Airlines Try to Learn From Past

Things are going well for the industry now, but plenty could still go wrong.
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A perfect mix of high demand for seats combined with low supply has transformed the once gloomy airline industry, where it now seems that nothing can possibly go wrong.

But can it? Throughout their history, airlines have failed to capitalize on such opportunities. Since the Wright Brothers' first flight in 1903, U.S. commercial airlines have posted a net loss of about $17 billion, according to the Air Transport Association. From 2001 through 2005, the industry lost $35 billion.

This year should mark a turnaround, with the ATA forecasting a net profit, excluding one-time charges, of at least $1 billion. But if the past is a guide, the future remains in doubt.

"We live in a very volatile industry," said Ed Bastian, chief financial officer of

Delta Air Lines

(DALRQ)

, in an interview. "We're subject to geopolitical risk, to a fuel spike, to whatever world events might come our way, and I'm not certain that

low fuel prices have any staying power.

"But the biggest risk to me, forgetting the geopolitical for the moment, is the

industry environment," Bastian said. "We've had capacity discipline for the last year that has bolstered our ability to price our product. I hope that we as an industry are able to maintain our discipline. There's always a temptation to fly more, to try to bring more capacity in. I think most of the industry gets that, but there's always a risk that somebody

won't."

In calling for capacity restraint, Bastian joins industry executives including Gerard Arpey, CEO of

AMR

(AMR)

, the parent of the world's biggest carrier American Airlines.

American has said it will cut overall capacity next year by 1%, with a larger decrease in domestic capacity. Delta, meanwhile, said last week that in 2006 its capacity will decline by 7%, with domestic capacity down by 14%.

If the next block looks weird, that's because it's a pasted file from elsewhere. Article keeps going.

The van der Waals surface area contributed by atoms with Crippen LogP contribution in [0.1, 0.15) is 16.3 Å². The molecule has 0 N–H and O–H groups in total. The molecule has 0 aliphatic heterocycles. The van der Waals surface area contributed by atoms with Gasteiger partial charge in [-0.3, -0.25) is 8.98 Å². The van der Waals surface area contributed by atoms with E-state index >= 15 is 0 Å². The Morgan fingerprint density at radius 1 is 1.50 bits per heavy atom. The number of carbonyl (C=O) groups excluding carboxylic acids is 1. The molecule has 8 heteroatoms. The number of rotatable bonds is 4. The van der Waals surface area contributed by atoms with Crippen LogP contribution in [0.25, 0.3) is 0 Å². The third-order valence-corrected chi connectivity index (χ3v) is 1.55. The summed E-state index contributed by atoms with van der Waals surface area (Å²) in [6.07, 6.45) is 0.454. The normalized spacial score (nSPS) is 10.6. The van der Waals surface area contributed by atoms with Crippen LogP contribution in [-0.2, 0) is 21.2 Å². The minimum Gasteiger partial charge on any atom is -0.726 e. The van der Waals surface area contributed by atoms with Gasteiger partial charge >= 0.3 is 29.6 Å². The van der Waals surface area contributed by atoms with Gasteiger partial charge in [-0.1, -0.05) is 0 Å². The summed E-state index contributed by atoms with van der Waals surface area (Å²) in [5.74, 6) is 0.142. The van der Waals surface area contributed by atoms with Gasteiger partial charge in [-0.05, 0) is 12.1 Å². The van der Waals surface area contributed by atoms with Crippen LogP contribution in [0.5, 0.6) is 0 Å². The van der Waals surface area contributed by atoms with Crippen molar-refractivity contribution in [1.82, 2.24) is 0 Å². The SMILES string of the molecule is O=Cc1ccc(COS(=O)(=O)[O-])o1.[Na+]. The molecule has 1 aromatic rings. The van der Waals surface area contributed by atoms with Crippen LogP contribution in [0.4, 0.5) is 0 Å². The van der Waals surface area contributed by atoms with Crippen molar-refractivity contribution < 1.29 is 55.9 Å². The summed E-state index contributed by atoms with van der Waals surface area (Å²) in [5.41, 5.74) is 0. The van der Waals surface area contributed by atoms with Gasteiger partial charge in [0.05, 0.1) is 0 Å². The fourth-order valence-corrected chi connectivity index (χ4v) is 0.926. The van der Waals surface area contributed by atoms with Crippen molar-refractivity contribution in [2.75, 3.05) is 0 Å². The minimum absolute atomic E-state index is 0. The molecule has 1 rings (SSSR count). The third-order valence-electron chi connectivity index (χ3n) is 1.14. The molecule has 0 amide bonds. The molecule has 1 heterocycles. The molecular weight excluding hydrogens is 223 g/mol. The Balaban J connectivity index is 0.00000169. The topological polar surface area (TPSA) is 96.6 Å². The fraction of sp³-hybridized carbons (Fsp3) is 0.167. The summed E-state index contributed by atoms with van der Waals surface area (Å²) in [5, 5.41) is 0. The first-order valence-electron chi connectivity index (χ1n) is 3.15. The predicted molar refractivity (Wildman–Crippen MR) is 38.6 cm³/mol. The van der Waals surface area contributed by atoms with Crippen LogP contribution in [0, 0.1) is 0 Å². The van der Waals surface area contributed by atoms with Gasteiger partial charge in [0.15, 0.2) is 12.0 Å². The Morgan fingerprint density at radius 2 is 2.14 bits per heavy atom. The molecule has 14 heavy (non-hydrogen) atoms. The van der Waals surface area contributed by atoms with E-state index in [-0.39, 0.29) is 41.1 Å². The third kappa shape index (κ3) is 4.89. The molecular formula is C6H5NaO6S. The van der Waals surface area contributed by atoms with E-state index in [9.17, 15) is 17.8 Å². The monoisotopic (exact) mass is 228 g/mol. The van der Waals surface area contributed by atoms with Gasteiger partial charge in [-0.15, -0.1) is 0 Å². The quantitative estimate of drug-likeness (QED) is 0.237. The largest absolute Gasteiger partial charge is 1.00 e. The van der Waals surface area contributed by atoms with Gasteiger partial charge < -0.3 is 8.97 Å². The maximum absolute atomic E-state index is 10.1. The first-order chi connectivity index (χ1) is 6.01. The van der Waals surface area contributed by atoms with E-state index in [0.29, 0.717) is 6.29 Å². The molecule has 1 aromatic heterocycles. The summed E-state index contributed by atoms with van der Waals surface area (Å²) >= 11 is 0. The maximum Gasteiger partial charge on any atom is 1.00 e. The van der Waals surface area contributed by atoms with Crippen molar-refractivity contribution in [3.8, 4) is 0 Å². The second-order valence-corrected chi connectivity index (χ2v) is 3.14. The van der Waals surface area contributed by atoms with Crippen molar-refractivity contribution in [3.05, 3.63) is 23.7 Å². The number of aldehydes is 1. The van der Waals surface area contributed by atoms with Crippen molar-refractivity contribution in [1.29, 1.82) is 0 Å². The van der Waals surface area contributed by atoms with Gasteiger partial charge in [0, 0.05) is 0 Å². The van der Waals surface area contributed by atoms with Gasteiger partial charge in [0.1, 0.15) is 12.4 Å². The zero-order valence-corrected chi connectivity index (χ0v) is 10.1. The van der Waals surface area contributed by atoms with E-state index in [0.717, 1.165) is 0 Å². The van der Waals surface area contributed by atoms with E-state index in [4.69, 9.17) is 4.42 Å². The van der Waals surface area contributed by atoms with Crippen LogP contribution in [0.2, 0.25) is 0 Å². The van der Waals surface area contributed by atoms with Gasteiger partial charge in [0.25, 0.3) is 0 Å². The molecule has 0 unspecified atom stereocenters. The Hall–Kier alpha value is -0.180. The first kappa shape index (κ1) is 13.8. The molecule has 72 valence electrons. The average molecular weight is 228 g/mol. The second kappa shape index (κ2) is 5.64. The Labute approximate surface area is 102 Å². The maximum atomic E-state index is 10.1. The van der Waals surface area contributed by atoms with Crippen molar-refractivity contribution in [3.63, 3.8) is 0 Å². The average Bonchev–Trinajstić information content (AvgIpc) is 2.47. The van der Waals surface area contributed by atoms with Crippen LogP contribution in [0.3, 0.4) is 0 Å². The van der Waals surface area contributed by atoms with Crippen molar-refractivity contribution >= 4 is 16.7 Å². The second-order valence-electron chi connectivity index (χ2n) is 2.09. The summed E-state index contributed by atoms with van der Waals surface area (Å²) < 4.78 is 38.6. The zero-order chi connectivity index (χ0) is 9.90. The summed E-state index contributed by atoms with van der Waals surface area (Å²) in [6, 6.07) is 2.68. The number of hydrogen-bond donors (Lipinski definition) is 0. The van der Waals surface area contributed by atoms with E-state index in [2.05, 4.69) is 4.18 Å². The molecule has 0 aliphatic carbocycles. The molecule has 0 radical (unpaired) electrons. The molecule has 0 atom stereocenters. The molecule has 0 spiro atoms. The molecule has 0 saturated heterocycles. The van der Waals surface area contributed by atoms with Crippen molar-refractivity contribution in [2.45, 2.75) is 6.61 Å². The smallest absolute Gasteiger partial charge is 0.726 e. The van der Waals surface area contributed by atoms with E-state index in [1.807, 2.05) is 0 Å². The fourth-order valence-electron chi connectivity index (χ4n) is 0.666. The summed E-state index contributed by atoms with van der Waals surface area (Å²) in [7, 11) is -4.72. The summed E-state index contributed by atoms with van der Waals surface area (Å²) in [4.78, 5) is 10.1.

Calyon Securities analyst Ray Neidl suggested in a recent report that industry discipline is holding, and he predicted an overall profit of $5.6 billion in 2007. Neidl said legacy carriers have cut back on growth, low-cost carriers have followed and "we believe further cuts

by low-cost carriers will be needed."

Benchmark Capital analyst Helene Becker said airlines are benefiting from a confluence of events -- fuel costs trending down, few aircraft on order, high loads that negate the necessity to reduce fares and an absence of open labor contracts. "It's not a perfect world," she said. "But if you put everything together, it's favorable. It's better than we've seen it for a while."

In the short term, oil prices will likely decline further, said Bart Melek, senior economist at BMO Nesbitt Burns in Toronto. "Supply is moving up, there is plenty of inventory around the world, even though OPEC is trying to cut output, and we will be having a slower economy over the next quarter or two," he said. Melek added that prices for a barrel of crude could fall into the mid-$50's over the next few weeks.

Consumer spending should also ease, Melek said. While GDP growth has slowed to a 1.6% annual rate, largely because of the decline in housing and construction, consumer spending "continues to chug along at 3.1%." The balance must be restored, he said. In the meantime, the impact of declining GDP has been mitigated because the oil price drop has freed up about $35 billion for spending.

Over the longer term, oil prices should rebound to above $60 in the latter half of 2007, as the economy picks up again, Melek said. And of course, they could go higher, given the geopolitical threats in Iran, Nigeria and elsewhere.

"If the president of Iran hugs Hugo Chavez on camera one more time, God knows what could happen with oil prices," said aviation consultant Mike Boyd. "Right now we've got about $10 to play with," he said, but broader increases could negatively impact airline results.

Service issues might also hurt the industry. So far this year, passenger load factors are historically high, while on-time arrival rates are historically low.

Airlines filled a relatively robust 80.4% of their seats in the first seven months of 2006, including 85.1% in July, according to the most recent available Bureau of Transportation Statistics data. Last year, occupancy averaged 77.6%, the highest annual average since World War II.

In the meantime, 76.5% of flights arrived on time during the 12 months ended Sept. 30, below the average on-time arrival rate of 78.6% over the 19 years since statistics were first kept, according to the Bureau of Transportation Statistics.

Loads approaching 80% are a big operational challenge, said Robert Mann, partially because anyone who misses a flight faces the probability that later flights will be fully booked.

"There is no margin for error. That's been a calculated risk," Mann said. But he noted that whenever airline executives pledge to reduce capacity, "they get a big thumbs-up from the street."